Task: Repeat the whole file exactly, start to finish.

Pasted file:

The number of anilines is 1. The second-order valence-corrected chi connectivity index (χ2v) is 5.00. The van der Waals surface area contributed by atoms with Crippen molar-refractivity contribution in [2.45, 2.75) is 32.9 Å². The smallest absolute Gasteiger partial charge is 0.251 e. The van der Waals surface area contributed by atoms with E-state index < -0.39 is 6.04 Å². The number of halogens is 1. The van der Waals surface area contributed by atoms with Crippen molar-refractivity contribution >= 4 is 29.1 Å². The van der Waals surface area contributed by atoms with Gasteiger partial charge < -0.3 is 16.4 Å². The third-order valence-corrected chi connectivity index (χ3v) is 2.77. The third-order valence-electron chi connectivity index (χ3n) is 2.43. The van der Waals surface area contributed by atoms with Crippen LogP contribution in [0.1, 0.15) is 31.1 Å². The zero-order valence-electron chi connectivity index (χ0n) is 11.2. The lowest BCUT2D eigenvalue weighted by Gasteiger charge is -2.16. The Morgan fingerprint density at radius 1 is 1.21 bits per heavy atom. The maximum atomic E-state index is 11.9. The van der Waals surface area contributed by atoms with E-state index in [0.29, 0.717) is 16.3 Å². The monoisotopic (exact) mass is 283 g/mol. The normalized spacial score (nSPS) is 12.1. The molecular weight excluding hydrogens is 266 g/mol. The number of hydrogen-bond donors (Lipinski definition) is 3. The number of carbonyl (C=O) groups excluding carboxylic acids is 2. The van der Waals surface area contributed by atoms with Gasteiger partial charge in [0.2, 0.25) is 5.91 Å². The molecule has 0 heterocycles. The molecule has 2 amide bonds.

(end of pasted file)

The number of anilines is 1. The second-order valence-corrected chi connectivity index (χ2v) is 5.00. The van der Waals surface area contributed by atoms with Crippen molar-refractivity contribution in [2.45, 2.75) is 32.9 Å². The smallest absolute Gasteiger partial charge is 0.251 e. The van der Waals surface area contributed by atoms with E-state index < -0.39 is 6.04 Å². The number of halogens is 1. The van der Waals surface area contributed by atoms with Crippen molar-refractivity contribution >= 4 is 29.1 Å². The van der Waals surface area contributed by atoms with Gasteiger partial charge < -0.3 is 16.4 Å². The third-order valence-corrected chi connectivity index (χ3v) is 2.77. The third-order valence-electron chi connectivity index (χ3n) is 2.43. The van der Waals surface area contributed by atoms with Crippen LogP contribution in [0.1, 0.15) is 31.1 Å². The zero-order valence-electron chi connectivity index (χ0n) is 11.2. The lowest BCUT2D eigenvalue weighted by Gasteiger charge is -2.16. The Morgan fingerprint density at radius 1 is 1.21 bits per heavy atom. The maximum atomic E-state index is 11.9. The van der Waals surface area contributed by atoms with E-state index in [0.29, 0.717) is 16.3 Å². The monoisotopic (exact) mass is 283 g/mol. The normalized spacial score (nSPS) is 12.1. The molecular weight excluding hydrogens is 266 g/mol. The number of hydrogen-bond donors (Lipinski definition) is 3. The number of carbonyl (C=O) groups excluding carboxylic acids is 2. The van der Waals surface area contributed by atoms with Gasteiger partial charge in [0.2, 0.25) is 5.91 Å². The molecule has 0 heterocycles. The molecule has 2 amide bonds.